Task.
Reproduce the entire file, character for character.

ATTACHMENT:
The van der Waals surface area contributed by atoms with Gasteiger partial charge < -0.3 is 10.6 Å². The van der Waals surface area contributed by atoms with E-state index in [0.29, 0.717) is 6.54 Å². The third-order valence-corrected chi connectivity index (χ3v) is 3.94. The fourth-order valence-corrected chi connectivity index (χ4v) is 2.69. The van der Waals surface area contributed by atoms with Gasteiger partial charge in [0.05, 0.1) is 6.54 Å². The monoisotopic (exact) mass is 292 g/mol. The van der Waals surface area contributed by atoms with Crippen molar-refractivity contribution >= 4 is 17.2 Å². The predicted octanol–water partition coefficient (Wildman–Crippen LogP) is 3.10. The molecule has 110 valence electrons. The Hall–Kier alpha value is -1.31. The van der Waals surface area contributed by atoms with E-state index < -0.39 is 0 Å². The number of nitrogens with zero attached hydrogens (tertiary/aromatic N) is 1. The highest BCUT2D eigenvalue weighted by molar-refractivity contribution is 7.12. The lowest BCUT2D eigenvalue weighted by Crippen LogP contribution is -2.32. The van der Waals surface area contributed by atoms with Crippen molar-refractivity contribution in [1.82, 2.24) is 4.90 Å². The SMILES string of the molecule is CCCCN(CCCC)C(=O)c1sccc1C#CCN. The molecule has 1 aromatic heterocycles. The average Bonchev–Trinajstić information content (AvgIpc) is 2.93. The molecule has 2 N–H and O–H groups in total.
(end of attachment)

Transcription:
The van der Waals surface area contributed by atoms with Gasteiger partial charge < -0.3 is 10.6 Å². The van der Waals surface area contributed by atoms with E-state index in [0.29, 0.717) is 6.54 Å². The third-order valence-corrected chi connectivity index (χ3v) is 3.94. The fourth-order valence-corrected chi connectivity index (χ4v) is 2.69. The van der Waals surface area contributed by atoms with Gasteiger partial charge in [0.05, 0.1) is 6.54 Å². The monoisotopic (exact) mass is 292 g/mol. The van der Waals surface area contributed by atoms with Crippen molar-refractivity contribution >= 4 is 17.2 Å². The predicted octanol–water partition coefficient (Wildman–Crippen LogP) is 3.10. The molecule has 110 valence electrons. The Hall–Kier alpha value is -1.31. The van der Waals surface area contributed by atoms with E-state index < -0.39 is 0 Å². The number of nitrogens with zero attached hydrogens (tertiary/aromatic N) is 1. The highest BCUT2D eigenvalue weighted by molar-refractivity contribution is 7.12. The lowest BCUT2D eigenvalue weighted by Crippen LogP contribution is -2.32. The van der Waals surface area contributed by atoms with Crippen molar-refractivity contribution in [1.82, 2.24) is 4.90 Å². The SMILES string of the molecule is CCCCN(CCCC)C(=O)c1sccc1C#CCN. The molecule has 1 aromatic heterocycles. The average Bonchev–Trinajstić information content (AvgIpc) is 2.93. The molecule has 2 N–H and O–H groups in total.